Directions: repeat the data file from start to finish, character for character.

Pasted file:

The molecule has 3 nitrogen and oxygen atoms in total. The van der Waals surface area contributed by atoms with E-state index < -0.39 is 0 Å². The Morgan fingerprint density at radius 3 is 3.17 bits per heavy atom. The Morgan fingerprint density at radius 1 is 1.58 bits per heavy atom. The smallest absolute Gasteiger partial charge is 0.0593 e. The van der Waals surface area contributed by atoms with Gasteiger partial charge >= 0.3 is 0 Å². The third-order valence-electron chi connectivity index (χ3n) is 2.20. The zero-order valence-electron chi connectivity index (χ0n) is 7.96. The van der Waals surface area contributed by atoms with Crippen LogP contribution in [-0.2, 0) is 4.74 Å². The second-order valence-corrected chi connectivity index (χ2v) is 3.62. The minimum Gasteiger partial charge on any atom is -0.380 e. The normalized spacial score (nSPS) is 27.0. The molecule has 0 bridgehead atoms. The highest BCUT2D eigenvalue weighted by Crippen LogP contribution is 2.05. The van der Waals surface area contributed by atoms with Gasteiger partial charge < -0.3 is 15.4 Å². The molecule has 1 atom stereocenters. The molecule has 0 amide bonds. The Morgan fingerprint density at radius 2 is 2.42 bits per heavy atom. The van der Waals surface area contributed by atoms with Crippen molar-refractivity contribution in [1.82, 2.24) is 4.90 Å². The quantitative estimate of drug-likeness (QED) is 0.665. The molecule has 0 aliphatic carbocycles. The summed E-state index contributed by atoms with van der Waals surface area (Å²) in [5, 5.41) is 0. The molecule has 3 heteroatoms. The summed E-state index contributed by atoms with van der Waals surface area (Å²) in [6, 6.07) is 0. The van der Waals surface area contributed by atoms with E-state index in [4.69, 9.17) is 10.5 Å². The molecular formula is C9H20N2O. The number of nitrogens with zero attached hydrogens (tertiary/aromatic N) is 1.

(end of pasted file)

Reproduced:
The molecule has 3 nitrogen and oxygen atoms in total. The van der Waals surface area contributed by atoms with E-state index < -0.39 is 0 Å². The Morgan fingerprint density at radius 3 is 3.17 bits per heavy atom. The Morgan fingerprint density at radius 1 is 1.58 bits per heavy atom. The smallest absolute Gasteiger partial charge is 0.0593 e. The van der Waals surface area contributed by atoms with Gasteiger partial charge >= 0.3 is 0 Å². The third-order valence-electron chi connectivity index (χ3n) is 2.20. The zero-order valence-electron chi connectivity index (χ0n) is 7.96. The van der Waals surface area contributed by atoms with Crippen LogP contribution in [-0.2, 0) is 4.74 Å². The second-order valence-corrected chi connectivity index (χ2v) is 3.62. The minimum Gasteiger partial charge on any atom is -0.380 e. The normalized spacial score (nSPS) is 27.0. The molecule has 0 bridgehead atoms. The highest BCUT2D eigenvalue weighted by Crippen LogP contribution is 2.05. The van der Waals surface area contributed by atoms with Gasteiger partial charge < -0.3 is 15.4 Å². The molecule has 1 atom stereocenters. The molecule has 0 amide bonds. The Morgan fingerprint density at radius 2 is 2.42 bits per heavy atom. The van der Waals surface area contributed by atoms with Crippen molar-refractivity contribution in [1.82, 2.24) is 4.90 Å². The quantitative estimate of drug-likeness (QED) is 0.665. The molecule has 0 aliphatic carbocycles. The summed E-state index contributed by atoms with van der Waals surface area (Å²) in [5, 5.41) is 0. The molecule has 3 heteroatoms. The summed E-state index contributed by atoms with van der Waals surface area (Å²) in [6, 6.07) is 0. The van der Waals surface area contributed by atoms with E-state index in [4.69, 9.17) is 10.5 Å². The molecular formula is C9H20N2O. The number of nitrogens with zero attached hydrogens (tertiary/aromatic N) is 1.